Iran asked the International Court of Justice on Monday to lift the sanctions that were reimposed by the United States on Aug. 7, calling the move “naked economic aggression.”

U.S. President Donald Trump withdrew from the 2015 Iran nuclear deal—known as the Joint Comprehensive Plan of Action, or JCPOA—in May, after denouncing it as one of the worst international deals ever made.

Iran filed the case in July with the U.N. high court, claiming that sanctions the Trump administration snapped back violate the Treaty of Amity, a 1955 bilateral agreement that regulates diplomatic and economic ties between the United States and Iran.

Claiming his country has not violated the nuclear agreement, Iranian representative Mohsen Mohebi told the ICJ that the U.S. decision was a clear infraction of the 1955 accord, as it was “intended to damage, as severely as possible, Iran’s economy.”

U.S. Secretary of State Mike Pompeo issued a warning to Iran over its actions beyond at the ICJ.

“Iran’s filing with the ICJ is an attempt to interfere with the sovereign rights of the United States to take lawful actions, including re-imposition of sanctions, which are necessary to protect our national security,” he said. “The proceedings instituted by Iran are a misuse of the court.”

Pompeo continued, “President Trump withdrew from the JCPOA for a simple reason: It failed to guarantee the safety of the American people from the risk created by Iran’s leaders.”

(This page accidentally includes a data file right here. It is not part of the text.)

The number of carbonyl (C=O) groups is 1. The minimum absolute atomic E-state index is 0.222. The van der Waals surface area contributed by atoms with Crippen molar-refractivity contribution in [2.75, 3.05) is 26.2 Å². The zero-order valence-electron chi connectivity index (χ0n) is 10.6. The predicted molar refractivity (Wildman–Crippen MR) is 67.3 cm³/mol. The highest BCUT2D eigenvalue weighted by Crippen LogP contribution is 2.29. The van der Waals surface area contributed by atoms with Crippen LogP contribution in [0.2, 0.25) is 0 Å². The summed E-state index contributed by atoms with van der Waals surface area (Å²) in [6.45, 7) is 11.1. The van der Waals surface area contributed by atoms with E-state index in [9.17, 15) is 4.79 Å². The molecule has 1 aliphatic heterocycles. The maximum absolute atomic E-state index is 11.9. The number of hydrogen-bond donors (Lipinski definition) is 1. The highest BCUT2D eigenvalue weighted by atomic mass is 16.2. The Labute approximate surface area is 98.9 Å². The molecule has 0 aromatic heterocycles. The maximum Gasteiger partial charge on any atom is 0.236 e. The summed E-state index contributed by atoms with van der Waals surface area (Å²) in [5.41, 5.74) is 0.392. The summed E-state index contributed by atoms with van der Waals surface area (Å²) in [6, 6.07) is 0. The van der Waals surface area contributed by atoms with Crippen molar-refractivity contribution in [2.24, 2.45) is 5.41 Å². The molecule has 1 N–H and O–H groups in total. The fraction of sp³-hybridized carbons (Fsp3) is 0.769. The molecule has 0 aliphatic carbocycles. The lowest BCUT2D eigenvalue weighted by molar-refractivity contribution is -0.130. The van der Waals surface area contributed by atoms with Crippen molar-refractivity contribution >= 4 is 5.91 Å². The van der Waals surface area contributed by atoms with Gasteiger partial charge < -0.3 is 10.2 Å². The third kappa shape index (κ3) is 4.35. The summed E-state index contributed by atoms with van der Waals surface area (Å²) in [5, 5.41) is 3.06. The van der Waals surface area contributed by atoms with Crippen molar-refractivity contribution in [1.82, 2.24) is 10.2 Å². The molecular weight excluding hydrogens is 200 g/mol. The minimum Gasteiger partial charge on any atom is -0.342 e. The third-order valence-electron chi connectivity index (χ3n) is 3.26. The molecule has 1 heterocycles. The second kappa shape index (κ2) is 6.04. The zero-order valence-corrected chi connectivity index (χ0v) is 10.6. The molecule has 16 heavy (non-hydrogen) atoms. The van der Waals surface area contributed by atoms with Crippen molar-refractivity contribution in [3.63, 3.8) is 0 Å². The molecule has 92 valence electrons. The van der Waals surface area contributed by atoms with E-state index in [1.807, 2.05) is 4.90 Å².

“We will vigorously defend against Iran’s meritless claims this week in The Hague, and we will continue to work with our allies to counter the Iranian regime’s destabilizing activities in the region, block their financing of terror, and address Iran’s proliferation of ballistic missiles and other advanced weapons systems that threaten international peace and stability,” stated Pompeo. “We will also ensure Iran has no path to a nuclear weapon—not now, not ever. The United States stands with the Iranian people, who are longing for a country of economic opportunity, government transparency and freedom from oppression.”

Geopolitical strategist John Sitilides in Washington, D.C., told JNS that the effort by Iran should be dismissed as a ploy, and that there is another way Iran can get sanctions against them lifted.

“This is a desperate attempt by the world’s leading state sponsor of international terrorism, regularly threatening the annihilation of a sovereign nation-state, to pull off a PR stunt before European and international audiences,” he said. “The Trump administration will likely proceed with all appropriate legal and technical U.N.-related measures in response, but there is zero seriousness to Tehran’s preposterous lawsuit, and everyone knows this.

“The Iranian regime would better use its time and resources respecting international law, promoting domestic freedoms and good neighborly relations, and allowing their citizens the right to choose their own political leaders,” added Sitilides.